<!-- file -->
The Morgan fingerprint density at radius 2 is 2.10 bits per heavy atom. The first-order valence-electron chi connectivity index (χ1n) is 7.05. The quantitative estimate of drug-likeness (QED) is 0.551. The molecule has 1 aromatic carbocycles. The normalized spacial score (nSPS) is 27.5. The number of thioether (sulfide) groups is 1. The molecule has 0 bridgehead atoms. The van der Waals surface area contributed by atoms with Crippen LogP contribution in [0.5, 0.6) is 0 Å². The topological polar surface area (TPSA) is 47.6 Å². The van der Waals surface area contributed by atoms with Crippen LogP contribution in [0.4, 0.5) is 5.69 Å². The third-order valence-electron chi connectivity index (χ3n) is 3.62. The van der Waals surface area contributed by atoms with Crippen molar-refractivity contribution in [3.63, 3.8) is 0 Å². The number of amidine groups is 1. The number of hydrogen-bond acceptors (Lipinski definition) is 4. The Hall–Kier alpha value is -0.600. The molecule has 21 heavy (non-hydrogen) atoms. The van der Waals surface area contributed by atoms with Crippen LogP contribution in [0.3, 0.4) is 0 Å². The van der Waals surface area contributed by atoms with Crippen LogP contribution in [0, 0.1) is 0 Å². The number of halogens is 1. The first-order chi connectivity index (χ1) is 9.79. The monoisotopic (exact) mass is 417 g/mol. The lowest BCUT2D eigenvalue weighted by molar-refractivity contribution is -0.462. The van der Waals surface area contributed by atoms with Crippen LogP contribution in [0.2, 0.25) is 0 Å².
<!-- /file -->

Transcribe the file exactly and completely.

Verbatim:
The Morgan fingerprint density at radius 2 is 2.10 bits per heavy atom. The first-order valence-electron chi connectivity index (χ1n) is 7.05. The quantitative estimate of drug-likeness (QED) is 0.551. The molecule has 1 aromatic carbocycles. The normalized spacial score (nSPS) is 27.5. The number of thioether (sulfide) groups is 1. The molecule has 0 bridgehead atoms. The van der Waals surface area contributed by atoms with Crippen LogP contribution in [0.5, 0.6) is 0 Å². The topological polar surface area (TPSA) is 47.6 Å². The van der Waals surface area contributed by atoms with Crippen LogP contribution in [0.4, 0.5) is 5.69 Å². The third-order valence-electron chi connectivity index (χ3n) is 3.62. The van der Waals surface area contributed by atoms with Crippen molar-refractivity contribution in [3.63, 3.8) is 0 Å². The number of amidine groups is 1. The number of hydrogen-bond acceptors (Lipinski definition) is 4. The Hall–Kier alpha value is -0.600. The molecule has 21 heavy (non-hydrogen) atoms. The van der Waals surface area contributed by atoms with Crippen LogP contribution in [0.3, 0.4) is 0 Å². The van der Waals surface area contributed by atoms with Crippen LogP contribution in [0, 0.1) is 0 Å². The number of halogens is 1. The first-order chi connectivity index (χ1) is 9.79. The monoisotopic (exact) mass is 417 g/mol. The lowest BCUT2D eigenvalue weighted by molar-refractivity contribution is -0.462. The van der Waals surface area contributed by atoms with Crippen LogP contribution in [0.2, 0.25) is 0 Å².